24:03 - Davila mentions a rumor going around in the blogs - already retracted by Ridor, as I noticed in my last post - that he is not supportive of ASL as a language. Kind of shows the power of reporting, doesn' t it? But also, Mr. Davila, as you say later, we're our own worst critics, and Ridor honestly and immediately retracted his statements.
Davila goes on to clearly - and honestly - explain the problems now facing Gallaudet, including the MSA problems. I was impressed with his speaking ability. His signing has personality, and he definitely has the Old Deaf running through him - not in a bad way - he's a pleasure to watch! He reminds me a little of Malzkuhn, and Doug Alker who was President of the BDA in England. Finally, a real leader, who isn't just reading from a script - he knows his subject, he looks at his audience... Could it be someone who signs well might be recognized by the world as a real leader?
We need to be our own worst critics because if we're not, other people will take that role - and that's not a position we want to be in. (38:21)Mr. Davila - this is exactly my philosophy. This is the blog philosophy - we have to work hard on our writing and positions. I wish you the best of luck at the University over the next couple of months. Remember you have young minds to guide and grow, not herd and control. This is not a madhouse with inmates; this is a school with young people. When people tell others about their boundaries and limitations, they need to be listened to - and if not agreed with, respected. When Jordan and Fernandes forgot that, they had already lost, though the protest hadn't begun.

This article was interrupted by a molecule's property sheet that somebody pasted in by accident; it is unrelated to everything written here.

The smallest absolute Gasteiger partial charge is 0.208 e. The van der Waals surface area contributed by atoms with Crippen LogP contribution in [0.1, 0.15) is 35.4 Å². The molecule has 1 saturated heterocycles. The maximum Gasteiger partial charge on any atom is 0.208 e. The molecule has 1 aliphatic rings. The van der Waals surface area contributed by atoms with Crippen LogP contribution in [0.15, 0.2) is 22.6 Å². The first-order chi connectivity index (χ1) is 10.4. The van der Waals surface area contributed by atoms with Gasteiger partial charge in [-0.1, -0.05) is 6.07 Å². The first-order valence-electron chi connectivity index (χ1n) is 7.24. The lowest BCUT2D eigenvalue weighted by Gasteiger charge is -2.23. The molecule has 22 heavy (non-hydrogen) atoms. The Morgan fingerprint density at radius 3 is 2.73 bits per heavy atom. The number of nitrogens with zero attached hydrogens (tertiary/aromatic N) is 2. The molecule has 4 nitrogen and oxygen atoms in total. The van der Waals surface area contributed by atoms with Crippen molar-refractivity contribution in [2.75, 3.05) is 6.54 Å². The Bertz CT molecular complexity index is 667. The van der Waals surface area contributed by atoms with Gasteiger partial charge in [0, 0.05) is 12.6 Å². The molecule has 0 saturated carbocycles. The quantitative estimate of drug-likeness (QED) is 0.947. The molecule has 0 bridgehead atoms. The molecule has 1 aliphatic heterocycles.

Davila goes on to actually confront the PART report (something Fernandes and Jordan had yet to do) and state the first part of the plan to deal with it - is to collect information, which (if you read between the lines) is exactly what Fernandes and Jordan failed to do. Kudos to Davila for dealing with this!
Around 39:50 - talks about going back to Congress to get funding "restored?" Wants to take advantage of the Democratic Congress. I wonder if he could say a word about savedeaftheater?